Successful flooring installations often depend on the flooring installation contractor identifying any issues with the concrete substrate and properly using the right products to address them. Typically, there are three basic steps that are necessary to remediate a concrete substrate. They are:
- Determining moisture levels in the substrate
- Ensuring that there are no bond breakers on the substrate surface
- Selecting the right products to address any issues with the substrate.
Properly Testing for Moisture
Moisture is a significant issue because much of today’s flooring is less forgiving with respect to moisture than flooring products of the past. In addition, many of today’s adhesives are more sensitive to moisture than their predecessors.
As a result, most flooring and adhesive manufacturers require stringent pre-installation moisture testing, not only on the surface, but also 40% down into the depth of the slab. For example, with a six-inch slab, the moisture testing probes should be set at a depth of 2.5 inches. Tolerance of moisture differs from one flooring product to another, so documenting test results and sharing them with manufacturers is essential.
New moisture testing technology was recently introduced that consolidates many concrete moisture testing tasks and simplifies the moisture testing process. The same system is also capable of storing more than 500 time-stamped measurements, so it is possible to recover historical data years after the original moisture testing took place. That can be valuable information for retailers, specifiers, installers and others in today’s litigious society
Properly Cleaning the Substrate Surface
Successful flooring installations require a clean, structurally-sound, properly prepared concrete substrate with no bond breakers on the surface. This is true for both new and old slabs.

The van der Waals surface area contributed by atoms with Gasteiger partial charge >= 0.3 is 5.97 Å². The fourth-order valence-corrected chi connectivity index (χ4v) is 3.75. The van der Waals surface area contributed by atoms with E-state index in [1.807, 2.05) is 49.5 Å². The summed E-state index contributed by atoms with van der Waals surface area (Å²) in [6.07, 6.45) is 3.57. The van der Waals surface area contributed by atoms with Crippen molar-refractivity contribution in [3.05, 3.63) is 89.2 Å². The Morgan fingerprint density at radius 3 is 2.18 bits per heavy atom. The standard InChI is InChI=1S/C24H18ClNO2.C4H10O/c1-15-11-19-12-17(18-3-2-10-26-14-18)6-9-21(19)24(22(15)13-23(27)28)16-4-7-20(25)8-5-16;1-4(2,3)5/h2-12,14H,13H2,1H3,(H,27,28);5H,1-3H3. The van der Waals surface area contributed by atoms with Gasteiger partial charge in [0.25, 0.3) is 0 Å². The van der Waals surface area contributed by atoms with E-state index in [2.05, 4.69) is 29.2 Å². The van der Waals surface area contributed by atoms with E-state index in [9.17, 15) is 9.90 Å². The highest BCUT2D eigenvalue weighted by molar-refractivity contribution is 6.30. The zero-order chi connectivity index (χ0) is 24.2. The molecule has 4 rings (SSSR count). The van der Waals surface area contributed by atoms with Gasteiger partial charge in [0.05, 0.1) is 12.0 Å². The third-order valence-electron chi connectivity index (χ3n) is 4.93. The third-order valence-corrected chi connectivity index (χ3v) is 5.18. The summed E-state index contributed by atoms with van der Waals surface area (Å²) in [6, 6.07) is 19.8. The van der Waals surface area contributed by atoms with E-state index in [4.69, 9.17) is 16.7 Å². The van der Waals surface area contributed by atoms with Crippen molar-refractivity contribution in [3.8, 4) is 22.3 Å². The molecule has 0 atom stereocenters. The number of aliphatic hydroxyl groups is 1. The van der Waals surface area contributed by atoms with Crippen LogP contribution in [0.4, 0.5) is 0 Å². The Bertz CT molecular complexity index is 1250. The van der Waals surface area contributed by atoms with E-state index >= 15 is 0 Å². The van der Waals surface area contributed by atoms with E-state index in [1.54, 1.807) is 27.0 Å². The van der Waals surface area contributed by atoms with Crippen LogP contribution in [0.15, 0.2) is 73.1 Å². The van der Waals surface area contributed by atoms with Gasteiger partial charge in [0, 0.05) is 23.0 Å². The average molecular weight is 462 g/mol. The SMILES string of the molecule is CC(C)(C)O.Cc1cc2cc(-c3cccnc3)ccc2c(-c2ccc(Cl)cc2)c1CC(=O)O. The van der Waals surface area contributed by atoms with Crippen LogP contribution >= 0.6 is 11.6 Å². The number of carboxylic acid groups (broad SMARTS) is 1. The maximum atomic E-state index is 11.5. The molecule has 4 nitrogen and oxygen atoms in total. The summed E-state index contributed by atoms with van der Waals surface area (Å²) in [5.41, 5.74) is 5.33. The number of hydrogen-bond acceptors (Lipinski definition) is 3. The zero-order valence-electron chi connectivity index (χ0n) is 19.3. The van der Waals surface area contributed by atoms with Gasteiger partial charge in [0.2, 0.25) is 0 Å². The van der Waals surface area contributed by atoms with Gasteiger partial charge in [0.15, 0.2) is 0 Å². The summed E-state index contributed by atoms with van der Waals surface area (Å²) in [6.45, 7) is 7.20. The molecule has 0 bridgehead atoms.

Substrate surfaces must be flat, with no cracks or depressions, free of surface dirt, such as sheetrock mud, curing compounds, sealers, wax and any other contaminants that may de-bond the concrete substrate from the underlayment. In most cases, these bond breakers can be removed using a scarifying disc attached to a low-speed buffer. The disc’s carbon-tipped blades will remove most bond breakers from the surface of the concrete, leaving it contaminant free. In situations where the epoxy is too thick or hard for this removal method, bead blasting may be necessary.
Rubbing the subfloor by hand or with a scraper can determine whether there is loose debris or surface breakage. Another way to determine whether a concrete substrate is clean is to put a piece of duct tape on it and then peel it off. If it peels off easily or there is dirt on the tape’s adhesive, it signals that the slab has not been properly cleaned.
Selecting the Right Products for the Substrate and Its Issues
There are floor prep underlayment products available to meet every possible need. In one of countless examples, the type of subfloor will dictate what underlayment products to use. A concrete subfloor requires a Portland-based underlayment, which is gray in color. A gypsum-based product, which is typically white, is used on gypcrete substrates.
Selecting the right underlayment products and using them properly can be challenging for even the most experienced flooring installation contractors. A complicating factor for installers is keeping pace with the steady stream of newer, more advanced underlayment technologies being introduced into the marketplace.